A recent photo of my Uncle Garry A recent photo of my Uncle Garry.

“Life is what happens to you while you’re busy making other plans.”
—John Lennon, Beautiful Boy.

Early in December I decided to write a Christmas blog. I envisioned a happy, funny piece for the holidays. In January in honor of my mother’s birthday, I planned to write a blog for her. Neither of those things happened. I had only just begun to flesh out the Christmas blog when my sister called me and asked if I was sitting down. She gave me a chance to respond and then said, “Uncle Garry has died.”


My Uncle Garry was the youngest of my mother’s siblings and, as far as I knew, was in good health. How could he be dead? No one really knew. He had not felt well for a couple of days but didn’t want to go to the doctor. My cousin found him after he didn’t respond when she called to see how he was feeling. It was December 5th.

My grandparents had six children—three boys and three girls. My mother, the third child, was the oldest of the girls and was 10 when Garry was born. My mother had a small camera when she was growing up and loved taking pictures of Garry. Sometimes someone else was behind the lens, and then the picture of Garry usually had my mom close by. Although she moved to Little Rock after she married, she and Garry remained close. Even after my sister and I were born, she frequently drove the 50 miles back to Morrilton to see her parents and baby brother.

Garry lived in Morrilton, Arkansas, his entire life, while my family eventually moved to Mississippi. When I was younger, I’d see him over the holidays when we would make the long drive north.

Young Garry with his sisters. Left—with my mother, Betty, in an undated photo. Middle—(L-R), with Linda, Betty, and Brenda in 1958. Right—(L-R) with Brenda, Linda, and Betty in 1955. Young Garry with his sisters. Left—with my mother, Betty, in an undated photo. Middle—(L-R), with Linda, Betty, and Brenda in 1958. Right—(L-R) with Brenda, Linda, and Betty in 1955.

Garry was 10 years older than me, and by the time I was a teenager, my sister, cousins, and I tended to spend more time at his house than with our grandparents. He was older but not old. We’d watch TV or play games. We played epic rounds of the card game Rook that often went long into the night. Garry and my cousin Ray were both “caution to the wind” type players and took big risks, bidding high even when their hand was weak. They sometimes got frustrated with the rest of us and said we were too conservative. As a team, Garry and Ray won a lot despite their recklessness.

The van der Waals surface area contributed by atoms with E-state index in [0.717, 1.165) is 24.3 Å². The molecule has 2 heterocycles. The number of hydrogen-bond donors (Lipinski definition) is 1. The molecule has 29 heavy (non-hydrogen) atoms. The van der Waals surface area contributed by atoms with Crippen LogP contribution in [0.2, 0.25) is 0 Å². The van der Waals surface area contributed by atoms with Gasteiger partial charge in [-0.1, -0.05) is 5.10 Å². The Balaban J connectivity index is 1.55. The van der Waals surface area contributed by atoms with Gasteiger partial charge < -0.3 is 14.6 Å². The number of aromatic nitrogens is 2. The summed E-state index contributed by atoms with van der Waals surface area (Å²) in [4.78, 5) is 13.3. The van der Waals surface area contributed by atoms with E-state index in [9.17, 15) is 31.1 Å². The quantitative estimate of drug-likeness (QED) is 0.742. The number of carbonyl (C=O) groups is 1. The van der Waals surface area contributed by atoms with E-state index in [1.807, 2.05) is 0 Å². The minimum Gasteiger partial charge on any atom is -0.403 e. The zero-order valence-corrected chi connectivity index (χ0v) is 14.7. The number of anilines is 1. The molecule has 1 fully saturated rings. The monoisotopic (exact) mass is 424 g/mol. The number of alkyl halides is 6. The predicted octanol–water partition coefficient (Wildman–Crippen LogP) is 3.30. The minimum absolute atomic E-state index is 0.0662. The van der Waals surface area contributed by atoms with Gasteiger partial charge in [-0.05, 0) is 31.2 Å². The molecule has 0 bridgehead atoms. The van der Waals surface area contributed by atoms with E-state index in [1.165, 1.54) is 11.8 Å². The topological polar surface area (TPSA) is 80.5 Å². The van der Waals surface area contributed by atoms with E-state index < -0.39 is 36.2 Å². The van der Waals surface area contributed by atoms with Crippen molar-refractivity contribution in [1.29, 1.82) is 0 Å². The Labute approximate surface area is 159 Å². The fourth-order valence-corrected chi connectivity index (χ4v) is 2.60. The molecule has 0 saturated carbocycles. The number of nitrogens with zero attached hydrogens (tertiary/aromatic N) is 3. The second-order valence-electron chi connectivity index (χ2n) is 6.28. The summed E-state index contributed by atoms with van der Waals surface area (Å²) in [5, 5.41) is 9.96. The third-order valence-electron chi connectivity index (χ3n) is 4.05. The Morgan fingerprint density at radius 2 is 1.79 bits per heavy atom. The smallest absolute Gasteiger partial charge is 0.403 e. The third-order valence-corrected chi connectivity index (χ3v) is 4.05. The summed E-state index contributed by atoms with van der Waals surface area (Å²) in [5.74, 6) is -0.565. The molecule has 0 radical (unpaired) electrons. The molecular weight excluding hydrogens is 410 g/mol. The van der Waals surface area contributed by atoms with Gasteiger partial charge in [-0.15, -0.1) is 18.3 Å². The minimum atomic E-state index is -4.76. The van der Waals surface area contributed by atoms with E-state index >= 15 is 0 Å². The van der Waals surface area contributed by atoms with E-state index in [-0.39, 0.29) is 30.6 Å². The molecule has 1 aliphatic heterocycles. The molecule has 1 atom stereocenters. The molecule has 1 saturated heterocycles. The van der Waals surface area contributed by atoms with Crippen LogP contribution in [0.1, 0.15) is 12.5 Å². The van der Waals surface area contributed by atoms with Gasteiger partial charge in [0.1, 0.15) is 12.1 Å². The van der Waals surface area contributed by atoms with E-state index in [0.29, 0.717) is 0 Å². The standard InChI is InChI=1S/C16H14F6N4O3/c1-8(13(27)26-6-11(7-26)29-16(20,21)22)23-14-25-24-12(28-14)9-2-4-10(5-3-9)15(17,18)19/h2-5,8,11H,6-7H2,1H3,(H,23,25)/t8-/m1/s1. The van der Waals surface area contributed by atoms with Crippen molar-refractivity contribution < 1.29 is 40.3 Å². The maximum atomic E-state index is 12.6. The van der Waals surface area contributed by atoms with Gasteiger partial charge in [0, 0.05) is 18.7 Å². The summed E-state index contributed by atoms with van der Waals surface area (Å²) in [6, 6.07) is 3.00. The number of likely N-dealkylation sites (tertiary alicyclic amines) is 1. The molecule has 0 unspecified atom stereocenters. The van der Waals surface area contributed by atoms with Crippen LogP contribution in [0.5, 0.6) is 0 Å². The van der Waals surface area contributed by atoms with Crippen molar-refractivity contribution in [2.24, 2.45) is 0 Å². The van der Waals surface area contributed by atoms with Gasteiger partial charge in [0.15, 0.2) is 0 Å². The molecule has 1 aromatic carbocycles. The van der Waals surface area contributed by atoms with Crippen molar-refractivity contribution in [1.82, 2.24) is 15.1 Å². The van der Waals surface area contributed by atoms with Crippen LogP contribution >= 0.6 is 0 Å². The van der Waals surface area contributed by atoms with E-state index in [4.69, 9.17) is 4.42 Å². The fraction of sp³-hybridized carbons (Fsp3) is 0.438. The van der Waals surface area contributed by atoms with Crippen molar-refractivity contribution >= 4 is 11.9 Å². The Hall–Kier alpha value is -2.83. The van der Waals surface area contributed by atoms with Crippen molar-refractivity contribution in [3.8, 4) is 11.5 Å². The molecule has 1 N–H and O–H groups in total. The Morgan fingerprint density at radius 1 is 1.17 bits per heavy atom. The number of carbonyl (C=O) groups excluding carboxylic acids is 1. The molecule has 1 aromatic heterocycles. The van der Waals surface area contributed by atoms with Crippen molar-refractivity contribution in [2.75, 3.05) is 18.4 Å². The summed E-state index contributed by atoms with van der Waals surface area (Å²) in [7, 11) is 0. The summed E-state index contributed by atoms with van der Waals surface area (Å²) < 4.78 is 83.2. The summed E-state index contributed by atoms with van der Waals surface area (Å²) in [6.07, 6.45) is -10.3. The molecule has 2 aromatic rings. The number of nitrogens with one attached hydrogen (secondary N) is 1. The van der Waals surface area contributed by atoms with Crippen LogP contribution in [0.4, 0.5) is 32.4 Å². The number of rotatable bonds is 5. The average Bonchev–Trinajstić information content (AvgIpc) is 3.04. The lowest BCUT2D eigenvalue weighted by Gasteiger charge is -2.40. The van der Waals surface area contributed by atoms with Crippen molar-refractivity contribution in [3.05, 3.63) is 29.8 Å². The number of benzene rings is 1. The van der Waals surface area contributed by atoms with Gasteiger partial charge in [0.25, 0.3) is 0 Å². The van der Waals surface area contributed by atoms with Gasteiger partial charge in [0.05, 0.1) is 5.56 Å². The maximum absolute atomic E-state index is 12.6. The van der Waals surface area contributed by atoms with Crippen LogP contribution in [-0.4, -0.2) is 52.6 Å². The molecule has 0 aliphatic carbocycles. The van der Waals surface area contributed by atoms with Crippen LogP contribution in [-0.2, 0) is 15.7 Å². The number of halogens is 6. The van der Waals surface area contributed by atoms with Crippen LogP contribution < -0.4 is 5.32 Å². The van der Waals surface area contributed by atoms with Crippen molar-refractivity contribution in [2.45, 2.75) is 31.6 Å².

Garry was also an excellent chess player, and he and I played whenever we had the chance. In all the years we played, I only beat him once.

Over the years, my life got more complicated. College, career, marriage, children—all the usual stuff that take up our days and keep us busy. As a result, my visits with family in Arkansas have been far fewer over the last 20 years. Although my sons, Kendrick and Keaton, met Garry once or twice, I doubt they would be able to describe him.

My Uncle Garry was tall and thin and always wore cowboy boots. He drove a Ford F150, loved the USA, God, and football. Now that it is too late, I realize how unfortunate it is that my sons spent so little time with him. With the benefit of hindsight, I see the similarities between my uncle and my youngest son. Like Garry, Keaton is tall and thin, a ruthless Rook player, loves football, the USA, cowboy boots, and playing chess. Just like my uncle, Keaton makes his chess moves quickly and is often frustrated with me when I take too long to make a move. He always wins. In my mind’s eye, I can see Garry and Keaton playing a rapid game of chess, but I have no idea who would have won.

Keaton with Garry’s 2004 Ford F150. Keaton with Garry’s 2004 Ford F150.

Garry was what the Bible calls “the salt of the earth.” He got up, went to work, went to church, and always did what he thought was right. He wasn’t famous. His name will never appear in any history book, but he still leaves a legacy. His legacy is in the lives of those he touched, and, like so often happens, the mark he left on us is only fully appreciated now that he is gone.

Garry was briefly married when he was in his thirties and never had children of his own. Perhaps for that reason, when he wrote his will he was generous with his extended family. After his death, I found myself in possession of his beloved Ford F150. Without hesitation, I gave it to Keaton. Although he’s not Garry’s son, he’s still part of his legacy. I think Garry would be pleased with my decision because Keaton will love the truck the same way he did. I can easily imagine Uncle Garry looking down from heaven and smiling as he watches over Keaton behind the wheel of his F150.